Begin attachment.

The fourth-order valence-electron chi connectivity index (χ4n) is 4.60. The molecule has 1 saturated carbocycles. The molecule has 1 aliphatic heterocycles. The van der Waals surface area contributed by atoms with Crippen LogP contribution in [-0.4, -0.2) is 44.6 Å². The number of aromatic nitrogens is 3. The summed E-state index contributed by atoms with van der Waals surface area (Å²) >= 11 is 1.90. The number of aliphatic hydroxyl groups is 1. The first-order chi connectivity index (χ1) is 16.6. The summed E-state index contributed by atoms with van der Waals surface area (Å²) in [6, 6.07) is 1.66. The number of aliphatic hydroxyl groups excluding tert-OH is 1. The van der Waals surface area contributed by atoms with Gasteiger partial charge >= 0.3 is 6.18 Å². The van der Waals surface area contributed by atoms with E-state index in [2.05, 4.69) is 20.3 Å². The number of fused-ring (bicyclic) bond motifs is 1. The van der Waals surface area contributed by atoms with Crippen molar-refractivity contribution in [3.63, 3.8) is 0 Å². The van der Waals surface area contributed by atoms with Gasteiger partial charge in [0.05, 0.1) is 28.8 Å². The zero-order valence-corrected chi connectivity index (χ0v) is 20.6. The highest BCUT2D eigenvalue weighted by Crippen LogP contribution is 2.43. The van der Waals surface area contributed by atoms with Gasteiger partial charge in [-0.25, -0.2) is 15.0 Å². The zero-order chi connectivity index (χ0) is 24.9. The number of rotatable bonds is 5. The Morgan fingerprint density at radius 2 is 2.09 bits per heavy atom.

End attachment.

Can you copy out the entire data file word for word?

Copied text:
The fourth-order valence-electron chi connectivity index (χ4n) is 4.60. The molecule has 1 saturated carbocycles. The molecule has 1 aliphatic heterocycles. The van der Waals surface area contributed by atoms with Crippen LogP contribution in [-0.4, -0.2) is 44.6 Å². The number of aromatic nitrogens is 3. The summed E-state index contributed by atoms with van der Waals surface area (Å²) >= 11 is 1.90. The number of aliphatic hydroxyl groups is 1. The first-order chi connectivity index (χ1) is 16.6. The summed E-state index contributed by atoms with van der Waals surface area (Å²) in [6, 6.07) is 1.66. The number of aliphatic hydroxyl groups excluding tert-OH is 1. The van der Waals surface area contributed by atoms with Gasteiger partial charge >= 0.3 is 6.18 Å². The van der Waals surface area contributed by atoms with E-state index in [2.05, 4.69) is 20.3 Å². The number of fused-ring (bicyclic) bond motifs is 1. The van der Waals surface area contributed by atoms with Crippen molar-refractivity contribution in [3.63, 3.8) is 0 Å². The van der Waals surface area contributed by atoms with Gasteiger partial charge in [0.05, 0.1) is 28.8 Å². The zero-order valence-corrected chi connectivity index (χ0v) is 20.6. The highest BCUT2D eigenvalue weighted by Crippen LogP contribution is 2.43. The van der Waals surface area contributed by atoms with Gasteiger partial charge in [-0.25, -0.2) is 15.0 Å². The zero-order chi connectivity index (χ0) is 24.9. The number of rotatable bonds is 5. The Morgan fingerprint density at radius 2 is 2.09 bits per heavy atom.